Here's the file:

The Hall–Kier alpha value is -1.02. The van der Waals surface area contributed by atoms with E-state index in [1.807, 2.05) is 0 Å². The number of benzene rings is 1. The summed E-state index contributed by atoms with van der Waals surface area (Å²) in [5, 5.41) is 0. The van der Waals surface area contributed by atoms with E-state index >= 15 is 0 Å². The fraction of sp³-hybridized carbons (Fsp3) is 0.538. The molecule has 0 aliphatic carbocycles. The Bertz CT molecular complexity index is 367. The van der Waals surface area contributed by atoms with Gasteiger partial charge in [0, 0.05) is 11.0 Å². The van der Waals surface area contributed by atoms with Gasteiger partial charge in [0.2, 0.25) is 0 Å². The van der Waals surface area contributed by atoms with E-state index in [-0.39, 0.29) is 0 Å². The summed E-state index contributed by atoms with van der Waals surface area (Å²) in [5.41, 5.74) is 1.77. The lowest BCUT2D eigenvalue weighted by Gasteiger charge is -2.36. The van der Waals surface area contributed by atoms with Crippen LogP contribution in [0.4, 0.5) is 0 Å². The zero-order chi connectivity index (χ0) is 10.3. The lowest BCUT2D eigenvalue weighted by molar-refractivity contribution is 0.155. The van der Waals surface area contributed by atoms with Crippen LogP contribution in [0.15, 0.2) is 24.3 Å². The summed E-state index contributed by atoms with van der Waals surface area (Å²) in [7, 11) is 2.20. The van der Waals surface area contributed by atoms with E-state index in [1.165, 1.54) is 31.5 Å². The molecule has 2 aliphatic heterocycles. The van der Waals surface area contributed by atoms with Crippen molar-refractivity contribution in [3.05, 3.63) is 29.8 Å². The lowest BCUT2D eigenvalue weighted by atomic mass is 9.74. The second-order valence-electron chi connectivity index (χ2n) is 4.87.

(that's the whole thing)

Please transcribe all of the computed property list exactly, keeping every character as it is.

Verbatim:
The Hall–Kier alpha value is -1.02. The van der Waals surface area contributed by atoms with E-state index in [1.807, 2.05) is 0 Å². The number of benzene rings is 1. The summed E-state index contributed by atoms with van der Waals surface area (Å²) in [5, 5.41) is 0. The van der Waals surface area contributed by atoms with E-state index >= 15 is 0 Å². The fraction of sp³-hybridized carbons (Fsp3) is 0.538. The molecule has 0 aliphatic carbocycles. The Bertz CT molecular complexity index is 367. The van der Waals surface area contributed by atoms with Gasteiger partial charge in [0, 0.05) is 11.0 Å². The van der Waals surface area contributed by atoms with Gasteiger partial charge in [0.2, 0.25) is 0 Å². The van der Waals surface area contributed by atoms with E-state index in [-0.39, 0.29) is 0 Å². The summed E-state index contributed by atoms with van der Waals surface area (Å²) in [5.41, 5.74) is 1.77. The lowest BCUT2D eigenvalue weighted by Gasteiger charge is -2.36. The van der Waals surface area contributed by atoms with Crippen LogP contribution in [0.4, 0.5) is 0 Å². The zero-order chi connectivity index (χ0) is 10.3. The lowest BCUT2D eigenvalue weighted by molar-refractivity contribution is 0.155. The van der Waals surface area contributed by atoms with Crippen LogP contribution in [0.15, 0.2) is 24.3 Å². The summed E-state index contributed by atoms with van der Waals surface area (Å²) in [7, 11) is 2.20. The van der Waals surface area contributed by atoms with E-state index in [1.165, 1.54) is 31.5 Å². The molecule has 2 aliphatic heterocycles. The van der Waals surface area contributed by atoms with Crippen molar-refractivity contribution in [3.05, 3.63) is 29.8 Å². The lowest BCUT2D eigenvalue weighted by atomic mass is 9.74. The second-order valence-electron chi connectivity index (χ2n) is 4.87.